I had been talking with several of my customers in the Quad City area near Chicago trying to get one of them to commit to putting up a base station. They all thought it was a great idea, but no one was ready to provide the funds. During a conversation with one of my customers, he brought up the fact that his company was having trouble finding new employees with GPS experience. He told me that most of the technicians they hired came from my alma mater, the Morrison Institute of Technology, and that they have had great luck with the MIT graduates. He explained that although the MIT grads had great CADD skills and basic knowledge of surveying, they had no hands-on experience or training with GPS. I knew that several of Precision Midwest's customers hire MIT graduates, and if the school had GPS gear to teach these students, a large portion of our customer base could benefit from it.
A Dual SolutionI called Butch VanderSchaaf, PLS, the instructor of the surveying courses at MIT, to find out more about the status of my alma mater's surveying program. Butch is a professional licensed surveyor who is very involved with the Illinois Professional Land Surveyors Association (IPLSA) and has mentored many young people who have gone on to become professional land surveyors in both Illinois and Iowa. He asked me to come to the school to show his students some of the new survey gear available. For my presentation, I brought the new Trimble S6 robotic total station and the Trimble R8 GPS system. The students were amazed by the equipment. They couldn't believe how quick and efficient the gear was. One student asked if I knew of any other schools in the state of Illinois that offered classes using this kind of equipment. I told him that the University of Southern Illinois was the only school I knew of that offered training with modern equipment. I asked Butch after my presentation if MIT was planning to buy any new surveying gear; he said they would like to but were short on funds.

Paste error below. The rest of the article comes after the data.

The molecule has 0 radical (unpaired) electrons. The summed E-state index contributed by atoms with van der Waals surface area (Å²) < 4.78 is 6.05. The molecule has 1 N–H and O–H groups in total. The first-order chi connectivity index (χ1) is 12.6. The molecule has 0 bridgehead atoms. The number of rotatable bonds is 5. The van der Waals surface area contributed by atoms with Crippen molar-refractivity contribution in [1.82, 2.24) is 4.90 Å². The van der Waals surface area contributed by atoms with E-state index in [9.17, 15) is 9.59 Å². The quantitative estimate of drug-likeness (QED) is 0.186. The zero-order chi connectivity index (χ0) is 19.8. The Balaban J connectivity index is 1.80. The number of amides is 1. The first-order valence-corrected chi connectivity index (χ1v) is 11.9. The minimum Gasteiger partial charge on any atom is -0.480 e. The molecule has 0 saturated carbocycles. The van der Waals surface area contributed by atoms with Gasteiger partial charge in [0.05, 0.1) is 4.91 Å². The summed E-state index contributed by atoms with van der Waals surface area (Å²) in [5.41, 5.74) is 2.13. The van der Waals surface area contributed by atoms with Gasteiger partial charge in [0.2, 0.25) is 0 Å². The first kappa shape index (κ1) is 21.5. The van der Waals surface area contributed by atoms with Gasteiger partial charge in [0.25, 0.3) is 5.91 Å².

About a month later one of my customers showed me a flyer from MIT requesting donations of old survey equipment or cash to help the school offer GPS classes. I was impressed that my trip to the school had made an impact and the school was making an effort to get something started.